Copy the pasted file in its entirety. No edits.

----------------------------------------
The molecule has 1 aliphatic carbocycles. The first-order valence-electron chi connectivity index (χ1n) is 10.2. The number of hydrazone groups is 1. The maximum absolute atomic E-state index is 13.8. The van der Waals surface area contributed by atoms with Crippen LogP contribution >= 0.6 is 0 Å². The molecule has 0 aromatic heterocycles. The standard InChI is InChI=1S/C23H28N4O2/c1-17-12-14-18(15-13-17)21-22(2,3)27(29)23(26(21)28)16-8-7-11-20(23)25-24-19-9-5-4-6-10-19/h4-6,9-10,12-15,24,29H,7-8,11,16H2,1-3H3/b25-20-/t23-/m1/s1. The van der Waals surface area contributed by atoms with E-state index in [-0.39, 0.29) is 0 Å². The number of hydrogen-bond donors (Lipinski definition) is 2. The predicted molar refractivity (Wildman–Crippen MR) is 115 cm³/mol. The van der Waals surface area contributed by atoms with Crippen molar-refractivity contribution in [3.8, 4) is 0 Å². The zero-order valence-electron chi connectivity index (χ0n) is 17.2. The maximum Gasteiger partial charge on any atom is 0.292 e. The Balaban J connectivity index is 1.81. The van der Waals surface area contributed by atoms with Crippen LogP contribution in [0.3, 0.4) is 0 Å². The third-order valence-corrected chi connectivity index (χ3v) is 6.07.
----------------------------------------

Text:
The molecule has 1 aliphatic carbocycles. The first-order valence-electron chi connectivity index (χ1n) is 10.2. The number of hydrazone groups is 1. The maximum absolute atomic E-state index is 13.8. The van der Waals surface area contributed by atoms with Crippen LogP contribution >= 0.6 is 0 Å². The molecule has 0 aromatic heterocycles. The standard InChI is InChI=1S/C23H28N4O2/c1-17-12-14-18(15-13-17)21-22(2,3)27(29)23(26(21)28)16-8-7-11-20(23)25-24-19-9-5-4-6-10-19/h4-6,9-10,12-15,24,29H,7-8,11,16H2,1-3H3/b25-20-/t23-/m1/s1. The van der Waals surface area contributed by atoms with E-state index in [-0.39, 0.29) is 0 Å². The number of hydrogen-bond donors (Lipinski definition) is 2. The predicted molar refractivity (Wildman–Crippen MR) is 115 cm³/mol. The van der Waals surface area contributed by atoms with Crippen molar-refractivity contribution in [3.8, 4) is 0 Å². The zero-order valence-electron chi connectivity index (χ0n) is 17.2. The maximum Gasteiger partial charge on any atom is 0.292 e. The Balaban J connectivity index is 1.81. The van der Waals surface area contributed by atoms with Crippen LogP contribution in [0.3, 0.4) is 0 Å². The third-order valence-corrected chi connectivity index (χ3v) is 6.07.